"I say unto you: one must still have chaos in oneself to be able to give birth to a dancing star. I say unto you: you still have chaos in yourselves.
"Alas, the time is coming when man will no longer give birth to a star. Alas, the time of the most despicable man is coming, he that is no longer able to despise himself. Behold, I show you the last man."
- Friedrich Nietzsche, "Thus Spoke Zarathustra"
I'm reasonably sure that Nietzsche wasn't talking about football -- either American or association (soccer) -- or basketball when he was writing "Thus Spoke Zarathustra" in the 1880s, but you never know. It was probably his most famous work, and was used (the title at least) by Francis Fukuyama in 1992, who wrote "The End of History and the Last Man", basically telling the world that its wussification will soon reach critical levels, and once everyone follows the American ideals of freedom and democracy, everyone will ease into a kind of happy ignorant bliss until the end of time.
But you didn't come here to talk philosophy, did you? Well, maybe you did, but we're moving on, sorry.
I'm semi-ashamed to admit that I'm relatively new to the cult of the Mid-Majority. I don't have good reasons as to why, in going backward in time, Kyle's writing is some of the best sportswriting I've ever seen.
Some of the little quirks of the Mid-Majority sect are funny, such as being Title R compliant. I always find myself looking now when I'm at a game. This time of year, the "Last Man" thing continues to come up.
I was reminded again of the power of American football Sunday when a reasonably big game between Hartford and Boston University at Chase Arena turned into what I call "a friends and family special", as in the stands were empty. I counted about 500 people in the stands (it was announced at 872), and probably half of them were furiously checking their phones at every media timeout.
Unfortunately for the Hawks, their 4 p.m. tip-off was smack dab in the middle of the AFC Championship game, which happened to feature the semi-home team, New England, against Baltimore. The second game, the NFC title tilt, was to start at 6:30 and also featured a somewhat de facto local squad, the New York Giants.
(Full disclosure, if the Giants had the first game, I wouldn't be at this basketball game. As a lifelong New York football Giants fan since I could walk, I surely will not be the Last Man to find out the score of this year's Super Bowl.)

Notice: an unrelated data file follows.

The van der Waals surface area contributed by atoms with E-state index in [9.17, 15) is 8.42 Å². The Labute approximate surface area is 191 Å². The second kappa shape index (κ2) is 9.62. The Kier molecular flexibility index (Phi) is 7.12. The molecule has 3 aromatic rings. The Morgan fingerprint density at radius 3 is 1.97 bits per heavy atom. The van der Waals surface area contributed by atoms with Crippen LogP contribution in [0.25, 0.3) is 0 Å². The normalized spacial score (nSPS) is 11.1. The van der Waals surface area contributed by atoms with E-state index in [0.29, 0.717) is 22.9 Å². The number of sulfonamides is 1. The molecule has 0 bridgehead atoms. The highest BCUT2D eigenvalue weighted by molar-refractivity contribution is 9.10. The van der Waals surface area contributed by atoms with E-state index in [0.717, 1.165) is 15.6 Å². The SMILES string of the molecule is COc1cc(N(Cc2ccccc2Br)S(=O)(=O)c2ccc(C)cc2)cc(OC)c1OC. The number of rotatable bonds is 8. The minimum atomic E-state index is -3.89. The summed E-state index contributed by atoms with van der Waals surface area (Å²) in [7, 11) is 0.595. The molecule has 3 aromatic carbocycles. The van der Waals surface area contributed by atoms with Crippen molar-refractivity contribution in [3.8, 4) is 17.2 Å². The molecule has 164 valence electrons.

As the Ravens and Patriots battled back and forth 75 miles away, Hartford and BU combined to have one of the worst offensive halves I've ever seen. The two teams combined to shoot 12-for-48 from the field, the Hawks were 0-for-11 from three-point range, and the Terriers went to the locker room with a 19-13 halftime advantage. Ouch, indeed.
Mark Nkawamma made the Hawks' first two shots of the second half, leading coach John Gallagher to raise his hands in the air in an act of thanks to the Bally gods, but unfortunately for Hartford and Gallagher, Darryl Partin was an angry young man.
Partin -- not only the Terriers' leading scorer, but 16th in the country -- had been held to a big, fat goose egg in the first 20 minutes, but it took him only 14 seconds to score after the intermission. And he wasn't close to being satisfied there. Partin keyed a 21-6 run to start the second half, and by the time Gallagher was frustrated enough to pick up a technical foul, his team was down 20, and BU was cruising to a 65-46 road victory.
Partin had all of his 22 points in the second half (more than either team had in the first), as the Terriers outrebounded the Hawks, 41-20, not all that surprising if you consider that Hartford came into the contest with a -7 average rebound margin, one of the worst in the nation.
The Terriers, despite being just 10-11 overall, are 6-1 in America East, and at this point your money has to be on either them or Stony Brook representing the conference in the NCAA Tournament.
Around here, we always joke about the NEC being known as "The Road To Dayton" because the conference winner will inevitably end up in the play-in (new first) round, although the last three years, the NEC has actually been a No. 15 seed (Long Island last year and Robert Morris twice).